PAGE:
When LED lighting first came on the market, it was expensive and inefficient, and definitely not a contender for high-output exterior lighting applications such as wall packs, canopy lights, parking lot lights, and area lighting. You wouldn't have considered lighting a walkway with LED lights, much less an outdoor venue. But times have changed. Advances in LED technology and production have increased light output, increased efficiency, and brought costs down for outdoor security lighting. A typical LED fixture for, say, a building facade or a parking garage, now operates at roughly 100 lumens/Watt with an average lifetime usage of 50,000 hours or more.
But is it worth changing over from high-intensity discharge technologies like metal halide and high-pressure sodium?
Metal Halide and other HID
High-intensity discharge lamps provide great lumen output, and the metal halide lamps especially produce a very nice white light. Average lamp life is around 20,000 hours (and about half that if mounted horizontally) and, while they only produce around 65 lumens per watt, they are cheaper to purchase than LED.
A drawback to HID lighting is that it takes up to fifteen minutes to reach full brightness. It also must cool down after it turns off before it can be switched on again. You're probably not in the habit of turning your parking lot lights on and off, but a drop in current can shut these lamps down. The time it takes for you to be able to turn them back on is called the "restrike time."
LED lamps have no warm-up or restrike time. If turned off, they can be turned right back on, and they're not as sensitive to current drops. Average lamp life is more than twice that of metal halide, and their operating life isn't diminished by installing them horizontally. They run about 100 lumens per Watt, making them much more energy efficient. LED technology at this point is still more expensive than metal halide, but the fact that you'll burn through two or three metal halide lamps before you need to replace and LED lamp—plus the savings in electricity costs—makes it cheaper in the long run to switch to LED. It's just the initial investment that can hurt a bit. However, there are ways to mitigate that.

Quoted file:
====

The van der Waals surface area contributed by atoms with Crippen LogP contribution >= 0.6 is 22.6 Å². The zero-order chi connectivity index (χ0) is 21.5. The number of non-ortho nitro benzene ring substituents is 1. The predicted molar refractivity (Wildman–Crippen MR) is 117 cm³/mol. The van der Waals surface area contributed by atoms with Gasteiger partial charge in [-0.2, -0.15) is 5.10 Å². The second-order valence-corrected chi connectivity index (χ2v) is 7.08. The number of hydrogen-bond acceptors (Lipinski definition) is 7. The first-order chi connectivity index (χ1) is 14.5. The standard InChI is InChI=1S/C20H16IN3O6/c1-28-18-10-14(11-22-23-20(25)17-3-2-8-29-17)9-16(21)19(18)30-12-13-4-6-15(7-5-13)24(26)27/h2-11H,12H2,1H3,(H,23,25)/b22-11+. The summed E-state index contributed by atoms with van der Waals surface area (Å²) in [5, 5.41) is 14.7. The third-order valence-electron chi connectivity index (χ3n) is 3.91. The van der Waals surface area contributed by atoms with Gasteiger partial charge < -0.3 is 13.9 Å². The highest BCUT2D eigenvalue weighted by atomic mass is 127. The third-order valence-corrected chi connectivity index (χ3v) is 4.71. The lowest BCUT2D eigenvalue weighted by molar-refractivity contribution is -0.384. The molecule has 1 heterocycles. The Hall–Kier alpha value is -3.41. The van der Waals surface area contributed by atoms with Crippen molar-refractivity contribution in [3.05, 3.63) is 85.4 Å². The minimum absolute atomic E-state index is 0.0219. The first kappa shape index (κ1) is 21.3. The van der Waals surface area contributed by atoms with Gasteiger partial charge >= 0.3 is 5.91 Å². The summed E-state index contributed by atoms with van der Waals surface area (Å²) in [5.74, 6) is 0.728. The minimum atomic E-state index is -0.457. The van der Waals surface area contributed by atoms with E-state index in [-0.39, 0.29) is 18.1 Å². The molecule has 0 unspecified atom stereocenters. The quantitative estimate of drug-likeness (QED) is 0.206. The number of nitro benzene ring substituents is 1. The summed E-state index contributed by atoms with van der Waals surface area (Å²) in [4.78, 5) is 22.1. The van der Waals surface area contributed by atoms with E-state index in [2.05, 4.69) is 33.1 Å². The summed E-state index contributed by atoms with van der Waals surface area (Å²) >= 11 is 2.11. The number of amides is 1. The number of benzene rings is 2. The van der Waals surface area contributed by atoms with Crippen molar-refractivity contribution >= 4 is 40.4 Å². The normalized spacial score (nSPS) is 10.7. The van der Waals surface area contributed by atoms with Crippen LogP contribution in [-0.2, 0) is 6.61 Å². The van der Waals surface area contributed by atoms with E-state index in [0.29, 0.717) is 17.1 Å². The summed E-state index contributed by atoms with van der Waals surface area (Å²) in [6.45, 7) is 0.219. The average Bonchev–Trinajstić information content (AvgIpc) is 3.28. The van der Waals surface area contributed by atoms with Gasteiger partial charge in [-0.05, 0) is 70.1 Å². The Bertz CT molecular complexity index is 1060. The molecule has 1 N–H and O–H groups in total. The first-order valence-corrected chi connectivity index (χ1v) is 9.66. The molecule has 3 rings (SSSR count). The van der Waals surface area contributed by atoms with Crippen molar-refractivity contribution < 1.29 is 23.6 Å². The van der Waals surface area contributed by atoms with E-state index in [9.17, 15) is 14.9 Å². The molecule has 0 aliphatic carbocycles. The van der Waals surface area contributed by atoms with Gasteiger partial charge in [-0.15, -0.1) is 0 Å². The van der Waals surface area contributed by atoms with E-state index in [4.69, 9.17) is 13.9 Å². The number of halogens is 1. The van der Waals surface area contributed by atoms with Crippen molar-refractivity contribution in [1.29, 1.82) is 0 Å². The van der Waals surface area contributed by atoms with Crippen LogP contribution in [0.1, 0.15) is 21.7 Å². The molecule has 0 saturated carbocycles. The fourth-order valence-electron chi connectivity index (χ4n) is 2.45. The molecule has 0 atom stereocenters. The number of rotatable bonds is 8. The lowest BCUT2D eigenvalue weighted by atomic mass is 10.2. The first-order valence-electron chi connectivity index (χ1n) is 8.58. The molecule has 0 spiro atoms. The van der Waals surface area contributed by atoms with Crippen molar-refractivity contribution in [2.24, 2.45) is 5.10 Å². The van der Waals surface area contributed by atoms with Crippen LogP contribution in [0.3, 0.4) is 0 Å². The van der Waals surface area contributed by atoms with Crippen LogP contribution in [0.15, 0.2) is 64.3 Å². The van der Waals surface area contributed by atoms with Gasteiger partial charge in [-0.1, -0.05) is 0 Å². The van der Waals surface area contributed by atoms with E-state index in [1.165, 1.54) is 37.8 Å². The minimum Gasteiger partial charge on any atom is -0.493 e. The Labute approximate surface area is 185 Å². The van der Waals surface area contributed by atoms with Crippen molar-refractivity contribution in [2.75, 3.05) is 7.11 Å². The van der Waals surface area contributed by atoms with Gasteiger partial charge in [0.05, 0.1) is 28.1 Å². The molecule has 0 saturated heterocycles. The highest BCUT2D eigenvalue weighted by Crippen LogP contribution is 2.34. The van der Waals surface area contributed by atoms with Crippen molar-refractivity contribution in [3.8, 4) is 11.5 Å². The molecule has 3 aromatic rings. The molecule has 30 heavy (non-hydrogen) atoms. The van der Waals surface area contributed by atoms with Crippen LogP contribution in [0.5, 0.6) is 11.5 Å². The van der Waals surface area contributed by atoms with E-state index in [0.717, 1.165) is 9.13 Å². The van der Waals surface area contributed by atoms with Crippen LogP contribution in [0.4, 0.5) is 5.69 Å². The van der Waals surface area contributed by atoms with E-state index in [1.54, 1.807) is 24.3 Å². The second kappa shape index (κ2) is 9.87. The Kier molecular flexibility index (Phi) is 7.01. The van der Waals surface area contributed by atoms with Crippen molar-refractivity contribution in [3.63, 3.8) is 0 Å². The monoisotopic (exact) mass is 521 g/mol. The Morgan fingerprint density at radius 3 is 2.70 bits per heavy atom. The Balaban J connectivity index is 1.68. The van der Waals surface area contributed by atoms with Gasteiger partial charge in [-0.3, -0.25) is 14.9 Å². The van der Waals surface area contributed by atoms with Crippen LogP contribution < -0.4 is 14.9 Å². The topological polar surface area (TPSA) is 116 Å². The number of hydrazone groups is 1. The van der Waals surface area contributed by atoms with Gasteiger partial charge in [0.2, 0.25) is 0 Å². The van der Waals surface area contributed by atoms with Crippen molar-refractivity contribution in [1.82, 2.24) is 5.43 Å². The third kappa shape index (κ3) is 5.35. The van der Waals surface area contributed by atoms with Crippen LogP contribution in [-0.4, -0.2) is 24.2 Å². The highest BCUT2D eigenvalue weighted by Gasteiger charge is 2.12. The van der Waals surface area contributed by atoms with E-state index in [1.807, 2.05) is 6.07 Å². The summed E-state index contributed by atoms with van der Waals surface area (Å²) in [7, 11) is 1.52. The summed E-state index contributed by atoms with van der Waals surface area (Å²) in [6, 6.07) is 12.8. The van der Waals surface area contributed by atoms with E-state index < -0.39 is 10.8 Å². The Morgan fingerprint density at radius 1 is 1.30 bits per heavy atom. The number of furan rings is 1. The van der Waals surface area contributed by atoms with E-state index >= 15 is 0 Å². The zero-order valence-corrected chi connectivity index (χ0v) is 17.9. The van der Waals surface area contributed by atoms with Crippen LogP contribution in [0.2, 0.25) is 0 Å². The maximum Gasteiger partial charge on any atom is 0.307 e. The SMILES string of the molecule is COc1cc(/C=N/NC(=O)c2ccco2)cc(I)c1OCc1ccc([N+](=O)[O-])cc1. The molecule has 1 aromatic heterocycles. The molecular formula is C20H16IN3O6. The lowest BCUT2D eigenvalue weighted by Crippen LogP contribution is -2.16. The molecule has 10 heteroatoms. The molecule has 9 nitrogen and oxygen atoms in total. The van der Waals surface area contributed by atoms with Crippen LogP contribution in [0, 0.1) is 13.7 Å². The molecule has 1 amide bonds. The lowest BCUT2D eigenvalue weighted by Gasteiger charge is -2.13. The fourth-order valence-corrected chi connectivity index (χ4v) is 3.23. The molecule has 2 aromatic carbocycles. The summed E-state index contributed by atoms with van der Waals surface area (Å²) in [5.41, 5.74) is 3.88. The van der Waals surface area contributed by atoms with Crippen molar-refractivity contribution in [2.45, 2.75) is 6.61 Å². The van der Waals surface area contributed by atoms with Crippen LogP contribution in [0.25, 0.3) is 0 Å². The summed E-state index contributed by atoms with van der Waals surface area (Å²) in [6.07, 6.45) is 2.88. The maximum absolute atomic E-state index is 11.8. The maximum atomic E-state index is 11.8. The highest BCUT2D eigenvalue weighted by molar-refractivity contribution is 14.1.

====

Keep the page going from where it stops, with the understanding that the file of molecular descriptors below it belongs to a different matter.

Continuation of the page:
Ways to Make Your Lighting Upgrade More Affordable
LED lamps and fixtures that are Design Lights Consortium qualified are eligible for utility company rebates. Check with your local utility to find out how much you can get back per lamp. Often these rebates can make purchasing new significantly cheaper.
If your utility company doesn't offer rebates—or even if it does but you'd like to better leverage your lighting upgrade—you can finance your new lights. One thing people don't think about when looking to upgrade to LED lighting is that the money they'll be saving in electricity costs every month can actually be used to pay for the lights. (In some cases, depending on the lights you're currently running, you may even wind up with money left over after making your finance payment.) ELEDLights.com offers financing for their lights. Contact them by phone or email to find out whether your lighting upgrade project qualifies for financing. (Most business, commercial, and industrial upgrades do.)
After You Decide to Take the Leap
When you're ready to upgrade the exterior lighting for your business, you'll want to evaluate lights for your application before you make a quantity purchase. ELEDLights.com offers a free DIALux simulation service, so you can do just that. This program applies to all our exterior LED lighting solutions, including wall pack LED fixtures, LED parking lot and area lighting, outdoor flood lights, and in-ground PAR36 landscape lighting.